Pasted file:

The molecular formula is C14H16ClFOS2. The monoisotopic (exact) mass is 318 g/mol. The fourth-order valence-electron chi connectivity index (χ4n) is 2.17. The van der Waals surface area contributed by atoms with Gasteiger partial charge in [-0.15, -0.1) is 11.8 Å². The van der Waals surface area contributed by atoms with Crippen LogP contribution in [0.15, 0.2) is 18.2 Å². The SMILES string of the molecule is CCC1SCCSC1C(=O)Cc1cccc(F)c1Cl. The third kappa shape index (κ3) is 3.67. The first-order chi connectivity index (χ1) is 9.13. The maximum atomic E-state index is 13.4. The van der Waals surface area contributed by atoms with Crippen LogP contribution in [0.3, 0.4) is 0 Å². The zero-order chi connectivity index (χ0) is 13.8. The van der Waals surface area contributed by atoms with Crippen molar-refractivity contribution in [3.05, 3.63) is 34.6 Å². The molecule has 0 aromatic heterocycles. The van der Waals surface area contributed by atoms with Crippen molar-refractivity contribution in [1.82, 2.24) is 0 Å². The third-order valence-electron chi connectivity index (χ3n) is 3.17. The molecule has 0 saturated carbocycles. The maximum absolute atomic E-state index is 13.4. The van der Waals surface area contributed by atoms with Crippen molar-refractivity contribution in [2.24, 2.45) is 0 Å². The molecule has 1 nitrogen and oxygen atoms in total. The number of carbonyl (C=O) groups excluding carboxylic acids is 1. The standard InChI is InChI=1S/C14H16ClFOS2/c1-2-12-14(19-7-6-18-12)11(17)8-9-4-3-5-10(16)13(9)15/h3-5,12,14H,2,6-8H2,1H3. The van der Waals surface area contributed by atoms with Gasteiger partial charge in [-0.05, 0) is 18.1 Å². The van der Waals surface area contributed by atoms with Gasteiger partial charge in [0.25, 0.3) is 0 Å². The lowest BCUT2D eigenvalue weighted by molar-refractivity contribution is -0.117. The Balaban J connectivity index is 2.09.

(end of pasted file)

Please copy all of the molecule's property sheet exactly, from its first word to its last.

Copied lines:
The molecular formula is C14H16ClFOS2. The monoisotopic (exact) mass is 318 g/mol. The fourth-order valence-electron chi connectivity index (χ4n) is 2.17. The van der Waals surface area contributed by atoms with Gasteiger partial charge in [-0.15, -0.1) is 11.8 Å². The van der Waals surface area contributed by atoms with Crippen LogP contribution in [0.15, 0.2) is 18.2 Å². The SMILES string of the molecule is CCC1SCCSC1C(=O)Cc1cccc(F)c1Cl. The third kappa shape index (κ3) is 3.67. The first-order chi connectivity index (χ1) is 9.13. The maximum atomic E-state index is 13.4. The van der Waals surface area contributed by atoms with Crippen LogP contribution in [0.3, 0.4) is 0 Å². The zero-order chi connectivity index (χ0) is 13.8. The van der Waals surface area contributed by atoms with Crippen molar-refractivity contribution in [3.05, 3.63) is 34.6 Å². The molecule has 0 aromatic heterocycles. The van der Waals surface area contributed by atoms with Crippen molar-refractivity contribution in [1.82, 2.24) is 0 Å². The third-order valence-electron chi connectivity index (χ3n) is 3.17. The molecule has 0 saturated carbocycles. The maximum absolute atomic E-state index is 13.4. The van der Waals surface area contributed by atoms with Crippen molar-refractivity contribution in [2.24, 2.45) is 0 Å². The molecule has 1 nitrogen and oxygen atoms in total. The number of carbonyl (C=O) groups excluding carboxylic acids is 1. The standard InChI is InChI=1S/C14H16ClFOS2/c1-2-12-14(19-7-6-18-12)11(17)8-9-4-3-5-10(16)13(9)15/h3-5,12,14H,2,6-8H2,1H3. The van der Waals surface area contributed by atoms with Gasteiger partial charge in [-0.05, 0) is 18.1 Å². The van der Waals surface area contributed by atoms with Gasteiger partial charge in [0.25, 0.3) is 0 Å². The lowest BCUT2D eigenvalue weighted by molar-refractivity contribution is -0.117. The Balaban J connectivity index is 2.09.